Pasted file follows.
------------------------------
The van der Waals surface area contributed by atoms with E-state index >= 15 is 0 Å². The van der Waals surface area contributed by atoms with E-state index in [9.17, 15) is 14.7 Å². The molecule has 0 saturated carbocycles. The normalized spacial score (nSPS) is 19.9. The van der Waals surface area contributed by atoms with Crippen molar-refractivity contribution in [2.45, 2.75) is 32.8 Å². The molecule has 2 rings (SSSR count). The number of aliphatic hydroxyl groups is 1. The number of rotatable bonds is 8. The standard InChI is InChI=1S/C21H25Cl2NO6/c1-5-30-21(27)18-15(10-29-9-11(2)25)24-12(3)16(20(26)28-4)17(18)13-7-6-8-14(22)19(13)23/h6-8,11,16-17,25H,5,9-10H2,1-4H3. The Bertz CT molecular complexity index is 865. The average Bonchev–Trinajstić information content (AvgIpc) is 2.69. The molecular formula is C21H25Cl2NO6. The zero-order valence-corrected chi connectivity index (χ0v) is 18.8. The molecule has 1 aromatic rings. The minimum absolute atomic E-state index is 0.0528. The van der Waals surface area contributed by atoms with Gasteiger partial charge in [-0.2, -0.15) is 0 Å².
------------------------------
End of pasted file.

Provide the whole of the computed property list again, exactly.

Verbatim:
The van der Waals surface area contributed by atoms with E-state index >= 15 is 0 Å². The van der Waals surface area contributed by atoms with E-state index in [9.17, 15) is 14.7 Å². The molecule has 0 saturated carbocycles. The normalized spacial score (nSPS) is 19.9. The van der Waals surface area contributed by atoms with Crippen molar-refractivity contribution in [2.45, 2.75) is 32.8 Å². The molecule has 2 rings (SSSR count). The number of aliphatic hydroxyl groups is 1. The number of rotatable bonds is 8. The standard InChI is InChI=1S/C21H25Cl2NO6/c1-5-30-21(27)18-15(10-29-9-11(2)25)24-12(3)16(20(26)28-4)17(18)13-7-6-8-14(22)19(13)23/h6-8,11,16-17,25H,5,9-10H2,1-4H3. The Bertz CT molecular complexity index is 865. The average Bonchev–Trinajstić information content (AvgIpc) is 2.69. The molecular formula is C21H25Cl2NO6. The zero-order valence-corrected chi connectivity index (χ0v) is 18.8. The molecule has 1 aromatic rings. The minimum absolute atomic E-state index is 0.0528. The van der Waals surface area contributed by atoms with Gasteiger partial charge in [-0.2, -0.15) is 0 Å².